Friday, April 27, 2007

The Best With the Least

Isn't it a basic truth in politics that those with the best things to say have the least money to say it with? Congressman Dennis Kucinich of Ohio and former Sen. Mike Gravel of Alaska are clearly the front runners in content and appear to have the least amount of campaign funding to share their views.

After the Democratic presidential candidate debate in Orangeburg, South Carolina, Gravel made a comment that spoke to a basic fault line in political funding. Meeting the press directly after the debate, Gravel said he regretted that debate moderator Brian Williams had not asked about hedge funds.
“Every one of those people except Kucinich is taking hedge fund money. Hedge fund money is the manipulation of the economy overseas and nobody knows anything about it…. If the world economy tanks, it’s going to be because of the hedge funds.”

The deeply perverting impact of political fund raising is highlighted in Gravel's remarks.


The presidential debate was revealing in many ways. First of all it revealed the bias towards the so-called "front runners" who have the giant campaign war chests. The format was definitely targeted to the candidates with not all candidates being asked the same questions. Therefore certain "presidential" questions, like "What would you do if two American cities were attacked by terrorists on the same day?", were only asked of Obama, Clinton, and Edwards, as if they were the only ones capable of answering that question.

Still, even with the biased questioning process, the candidates did reveal themselves.

Our hero Dennis Kucinich ably presented the reality check of the debate. Though former Senator Gravel was energetic and refreshingly feisty and mostly there with the right points, none of the other candidates, even Gravel, would dare to support Kucinich's call for the impeachment of Vice-President Cheney. This showed that only Kucinich is in touch with the American people and the other candidates are still without the moral courage to do the right thing. By refusing to indicate that Cheney should be held accountable Clinton, Obama, Edwards, Biden, Dodd, Gravel, and Richardson all show their contempt for holding elected official responsible for lying to the American public to start an illegal war.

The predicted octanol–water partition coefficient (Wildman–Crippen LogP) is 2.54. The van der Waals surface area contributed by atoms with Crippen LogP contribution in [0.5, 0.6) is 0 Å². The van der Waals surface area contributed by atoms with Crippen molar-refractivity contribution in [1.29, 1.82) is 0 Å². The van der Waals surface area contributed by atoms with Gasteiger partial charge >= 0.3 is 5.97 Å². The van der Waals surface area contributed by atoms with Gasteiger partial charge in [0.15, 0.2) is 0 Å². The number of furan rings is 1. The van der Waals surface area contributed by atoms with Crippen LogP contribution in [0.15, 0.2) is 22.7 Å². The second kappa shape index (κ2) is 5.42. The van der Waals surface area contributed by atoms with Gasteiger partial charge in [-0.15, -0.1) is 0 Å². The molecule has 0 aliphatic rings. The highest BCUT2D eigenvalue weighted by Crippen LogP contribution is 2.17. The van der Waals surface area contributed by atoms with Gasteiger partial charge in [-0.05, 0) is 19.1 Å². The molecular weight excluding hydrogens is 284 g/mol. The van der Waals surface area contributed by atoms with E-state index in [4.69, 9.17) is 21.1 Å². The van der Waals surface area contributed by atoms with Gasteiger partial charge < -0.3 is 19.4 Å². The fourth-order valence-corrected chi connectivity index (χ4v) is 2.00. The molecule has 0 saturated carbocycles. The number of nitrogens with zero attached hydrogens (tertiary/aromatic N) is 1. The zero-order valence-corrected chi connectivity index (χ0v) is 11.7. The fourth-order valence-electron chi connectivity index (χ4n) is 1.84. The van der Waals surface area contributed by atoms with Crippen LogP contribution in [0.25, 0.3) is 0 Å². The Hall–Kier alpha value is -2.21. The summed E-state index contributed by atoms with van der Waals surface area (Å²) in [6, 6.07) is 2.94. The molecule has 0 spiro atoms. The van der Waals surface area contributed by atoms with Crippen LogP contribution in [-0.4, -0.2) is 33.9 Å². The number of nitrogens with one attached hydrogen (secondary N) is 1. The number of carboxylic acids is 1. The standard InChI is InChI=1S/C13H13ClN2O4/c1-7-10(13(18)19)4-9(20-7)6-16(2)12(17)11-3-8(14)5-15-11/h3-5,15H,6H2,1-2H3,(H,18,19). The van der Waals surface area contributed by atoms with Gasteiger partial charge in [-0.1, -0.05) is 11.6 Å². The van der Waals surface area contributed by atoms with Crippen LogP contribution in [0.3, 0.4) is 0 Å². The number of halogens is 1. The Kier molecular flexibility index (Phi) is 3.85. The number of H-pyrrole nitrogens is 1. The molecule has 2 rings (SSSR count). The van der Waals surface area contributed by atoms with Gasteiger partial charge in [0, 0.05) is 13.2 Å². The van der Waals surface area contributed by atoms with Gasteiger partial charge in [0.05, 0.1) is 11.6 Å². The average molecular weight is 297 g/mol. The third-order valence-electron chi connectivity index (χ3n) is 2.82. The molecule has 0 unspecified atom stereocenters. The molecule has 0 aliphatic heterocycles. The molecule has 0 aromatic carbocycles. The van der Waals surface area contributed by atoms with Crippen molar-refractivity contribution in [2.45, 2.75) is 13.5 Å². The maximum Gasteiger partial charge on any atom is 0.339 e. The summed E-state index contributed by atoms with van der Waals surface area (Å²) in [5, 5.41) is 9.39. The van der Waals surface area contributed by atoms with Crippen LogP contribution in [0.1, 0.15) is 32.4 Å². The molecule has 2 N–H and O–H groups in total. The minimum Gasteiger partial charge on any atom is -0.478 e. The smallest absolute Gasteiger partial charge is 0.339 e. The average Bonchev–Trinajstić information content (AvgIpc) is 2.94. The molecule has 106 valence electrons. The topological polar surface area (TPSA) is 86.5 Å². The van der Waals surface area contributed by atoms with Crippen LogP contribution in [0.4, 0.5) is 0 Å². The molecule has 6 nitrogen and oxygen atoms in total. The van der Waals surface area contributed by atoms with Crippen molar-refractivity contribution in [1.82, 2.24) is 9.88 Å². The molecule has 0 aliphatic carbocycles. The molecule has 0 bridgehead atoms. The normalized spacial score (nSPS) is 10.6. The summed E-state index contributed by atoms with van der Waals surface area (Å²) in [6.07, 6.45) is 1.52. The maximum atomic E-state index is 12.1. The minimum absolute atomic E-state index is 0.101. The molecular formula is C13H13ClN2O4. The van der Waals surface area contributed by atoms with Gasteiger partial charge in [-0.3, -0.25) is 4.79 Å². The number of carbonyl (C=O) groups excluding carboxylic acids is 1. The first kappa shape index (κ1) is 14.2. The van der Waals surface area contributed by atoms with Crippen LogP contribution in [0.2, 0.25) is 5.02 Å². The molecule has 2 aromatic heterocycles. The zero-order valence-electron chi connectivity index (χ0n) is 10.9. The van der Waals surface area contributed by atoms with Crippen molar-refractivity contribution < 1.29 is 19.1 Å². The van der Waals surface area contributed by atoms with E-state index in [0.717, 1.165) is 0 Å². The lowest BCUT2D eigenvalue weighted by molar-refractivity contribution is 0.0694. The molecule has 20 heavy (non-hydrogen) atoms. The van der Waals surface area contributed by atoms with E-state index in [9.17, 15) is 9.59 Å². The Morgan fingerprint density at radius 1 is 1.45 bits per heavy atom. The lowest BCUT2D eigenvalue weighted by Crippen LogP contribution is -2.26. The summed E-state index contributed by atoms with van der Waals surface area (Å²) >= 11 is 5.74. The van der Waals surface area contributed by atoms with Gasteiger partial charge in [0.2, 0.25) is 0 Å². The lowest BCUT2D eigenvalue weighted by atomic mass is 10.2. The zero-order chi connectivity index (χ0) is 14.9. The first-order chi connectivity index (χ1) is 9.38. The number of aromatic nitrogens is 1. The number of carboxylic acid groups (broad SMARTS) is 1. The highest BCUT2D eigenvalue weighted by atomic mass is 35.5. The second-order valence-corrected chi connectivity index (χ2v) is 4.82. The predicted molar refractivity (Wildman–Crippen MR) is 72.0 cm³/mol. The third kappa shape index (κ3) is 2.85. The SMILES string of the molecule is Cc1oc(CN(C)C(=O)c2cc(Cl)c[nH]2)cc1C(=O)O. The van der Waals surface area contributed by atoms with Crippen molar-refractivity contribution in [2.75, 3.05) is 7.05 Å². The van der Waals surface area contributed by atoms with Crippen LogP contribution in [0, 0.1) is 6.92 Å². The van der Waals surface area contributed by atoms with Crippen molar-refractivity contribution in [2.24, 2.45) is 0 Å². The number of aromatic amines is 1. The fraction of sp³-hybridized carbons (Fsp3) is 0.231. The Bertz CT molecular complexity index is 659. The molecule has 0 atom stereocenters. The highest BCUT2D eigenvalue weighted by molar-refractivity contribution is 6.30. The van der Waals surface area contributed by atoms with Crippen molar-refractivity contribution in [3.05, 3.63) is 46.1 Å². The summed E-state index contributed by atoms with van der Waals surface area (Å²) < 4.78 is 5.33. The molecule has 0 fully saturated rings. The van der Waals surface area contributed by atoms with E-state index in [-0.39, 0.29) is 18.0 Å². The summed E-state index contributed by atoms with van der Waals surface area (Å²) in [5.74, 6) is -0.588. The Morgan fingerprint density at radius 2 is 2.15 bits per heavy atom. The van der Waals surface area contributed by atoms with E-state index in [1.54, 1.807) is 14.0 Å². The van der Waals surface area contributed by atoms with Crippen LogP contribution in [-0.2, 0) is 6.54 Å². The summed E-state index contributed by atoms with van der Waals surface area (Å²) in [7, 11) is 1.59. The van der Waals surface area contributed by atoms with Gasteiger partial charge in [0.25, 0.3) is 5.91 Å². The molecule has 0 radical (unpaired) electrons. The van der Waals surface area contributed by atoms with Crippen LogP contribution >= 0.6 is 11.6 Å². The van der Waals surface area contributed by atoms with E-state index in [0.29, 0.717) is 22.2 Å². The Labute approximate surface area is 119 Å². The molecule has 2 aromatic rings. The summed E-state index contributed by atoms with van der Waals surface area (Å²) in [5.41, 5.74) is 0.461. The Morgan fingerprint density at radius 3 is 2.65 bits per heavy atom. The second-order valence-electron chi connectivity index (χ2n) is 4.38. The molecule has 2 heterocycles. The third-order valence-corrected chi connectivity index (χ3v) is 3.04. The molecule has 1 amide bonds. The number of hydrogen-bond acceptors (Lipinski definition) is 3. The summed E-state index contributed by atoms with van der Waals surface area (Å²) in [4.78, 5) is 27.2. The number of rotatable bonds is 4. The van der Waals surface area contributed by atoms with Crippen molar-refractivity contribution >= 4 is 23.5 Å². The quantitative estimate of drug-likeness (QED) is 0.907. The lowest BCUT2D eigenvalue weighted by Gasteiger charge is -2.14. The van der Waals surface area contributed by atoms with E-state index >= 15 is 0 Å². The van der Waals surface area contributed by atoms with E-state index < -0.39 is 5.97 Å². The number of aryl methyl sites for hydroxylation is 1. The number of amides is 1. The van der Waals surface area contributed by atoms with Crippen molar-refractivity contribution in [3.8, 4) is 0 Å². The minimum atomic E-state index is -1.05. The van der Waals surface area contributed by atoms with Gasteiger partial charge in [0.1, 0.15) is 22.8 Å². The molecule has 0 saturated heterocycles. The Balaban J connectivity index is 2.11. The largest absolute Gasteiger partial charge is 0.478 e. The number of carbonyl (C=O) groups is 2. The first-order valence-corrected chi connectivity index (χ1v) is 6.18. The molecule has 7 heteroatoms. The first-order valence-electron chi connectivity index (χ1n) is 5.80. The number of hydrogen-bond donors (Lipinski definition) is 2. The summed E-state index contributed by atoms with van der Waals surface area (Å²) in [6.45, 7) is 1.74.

Clinton was asked if she agreed with Senate Majority Leader Harry Reid's comment that the war is lost, and typical of Clinton, she dodged the question and didn't say whether she agreed or not, whether the war is lost or not. Gravel had the courage to say clearly and correctly, "This war was lost the day that George Bush invaded Iraq on a fraudulent basis."

Clinton said, again, that if she knew then what she knows now she would have voted differently, and Kucinich said that is no excuse because all the information was available then to everyone, and that is why he voted against the war. He said,
"If you made the wrong choice, we're here auditioning to be President of the United States, people have to see who had the judgement and the wisdom not to go to war in the first place. ... This isn't American Idol here, we're choosing a President and we have to look at the audition that occurred in 2003... and my colleagues here made the wrong decision."